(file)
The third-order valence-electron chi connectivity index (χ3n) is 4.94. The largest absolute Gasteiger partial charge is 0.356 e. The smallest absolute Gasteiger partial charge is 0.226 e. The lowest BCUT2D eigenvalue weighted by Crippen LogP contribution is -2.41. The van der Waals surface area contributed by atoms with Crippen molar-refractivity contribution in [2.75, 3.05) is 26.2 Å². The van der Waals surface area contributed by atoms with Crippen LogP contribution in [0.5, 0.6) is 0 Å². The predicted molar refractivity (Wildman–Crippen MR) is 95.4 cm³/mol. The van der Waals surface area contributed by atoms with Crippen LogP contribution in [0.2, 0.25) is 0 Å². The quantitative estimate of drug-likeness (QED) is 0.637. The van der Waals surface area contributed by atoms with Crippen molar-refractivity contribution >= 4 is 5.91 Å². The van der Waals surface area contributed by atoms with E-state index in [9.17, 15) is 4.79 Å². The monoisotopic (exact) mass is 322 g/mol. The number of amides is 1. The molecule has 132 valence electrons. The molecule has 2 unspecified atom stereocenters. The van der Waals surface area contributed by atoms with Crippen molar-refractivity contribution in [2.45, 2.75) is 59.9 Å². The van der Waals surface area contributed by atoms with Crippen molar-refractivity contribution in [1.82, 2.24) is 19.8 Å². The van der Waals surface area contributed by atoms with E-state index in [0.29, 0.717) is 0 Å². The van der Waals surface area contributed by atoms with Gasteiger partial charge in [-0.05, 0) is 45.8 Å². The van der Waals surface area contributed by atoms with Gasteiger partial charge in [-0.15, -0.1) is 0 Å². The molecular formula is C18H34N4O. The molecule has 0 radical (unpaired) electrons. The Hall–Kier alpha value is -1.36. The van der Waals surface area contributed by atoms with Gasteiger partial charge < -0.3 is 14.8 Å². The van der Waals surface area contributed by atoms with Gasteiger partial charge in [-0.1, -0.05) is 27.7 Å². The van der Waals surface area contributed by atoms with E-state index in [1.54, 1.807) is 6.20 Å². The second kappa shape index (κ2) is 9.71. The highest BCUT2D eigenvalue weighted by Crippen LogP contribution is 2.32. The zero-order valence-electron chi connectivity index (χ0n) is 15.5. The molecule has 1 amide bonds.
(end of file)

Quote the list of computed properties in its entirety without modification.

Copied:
The third-order valence-electron chi connectivity index (χ3n) is 4.94. The largest absolute Gasteiger partial charge is 0.356 e. The smallest absolute Gasteiger partial charge is 0.226 e. The lowest BCUT2D eigenvalue weighted by Crippen LogP contribution is -2.41. The van der Waals surface area contributed by atoms with Crippen molar-refractivity contribution in [2.75, 3.05) is 26.2 Å². The van der Waals surface area contributed by atoms with Crippen LogP contribution in [0.5, 0.6) is 0 Å². The predicted molar refractivity (Wildman–Crippen MR) is 95.4 cm³/mol. The van der Waals surface area contributed by atoms with Crippen LogP contribution in [0.2, 0.25) is 0 Å². The quantitative estimate of drug-likeness (QED) is 0.637. The van der Waals surface area contributed by atoms with Crippen molar-refractivity contribution >= 4 is 5.91 Å². The van der Waals surface area contributed by atoms with E-state index in [9.17, 15) is 4.79 Å². The monoisotopic (exact) mass is 322 g/mol. The number of amides is 1. The molecule has 132 valence electrons. The molecule has 2 unspecified atom stereocenters. The van der Waals surface area contributed by atoms with Crippen molar-refractivity contribution in [2.45, 2.75) is 59.9 Å². The van der Waals surface area contributed by atoms with Crippen molar-refractivity contribution in [1.82, 2.24) is 19.8 Å². The van der Waals surface area contributed by atoms with E-state index in [0.29, 0.717) is 0 Å². The van der Waals surface area contributed by atoms with Gasteiger partial charge in [-0.05, 0) is 45.8 Å². The van der Waals surface area contributed by atoms with Gasteiger partial charge in [-0.15, -0.1) is 0 Å². The molecular formula is C18H34N4O. The molecule has 0 radical (unpaired) electrons. The Hall–Kier alpha value is -1.36. The van der Waals surface area contributed by atoms with Gasteiger partial charge < -0.3 is 14.8 Å². The van der Waals surface area contributed by atoms with Gasteiger partial charge in [-0.1, -0.05) is 27.7 Å². The van der Waals surface area contributed by atoms with E-state index in [1.54, 1.807) is 6.20 Å². The second kappa shape index (κ2) is 9.71. The highest BCUT2D eigenvalue weighted by Crippen LogP contribution is 2.32. The zero-order valence-electron chi connectivity index (χ0n) is 15.5. The molecule has 1 amide bonds.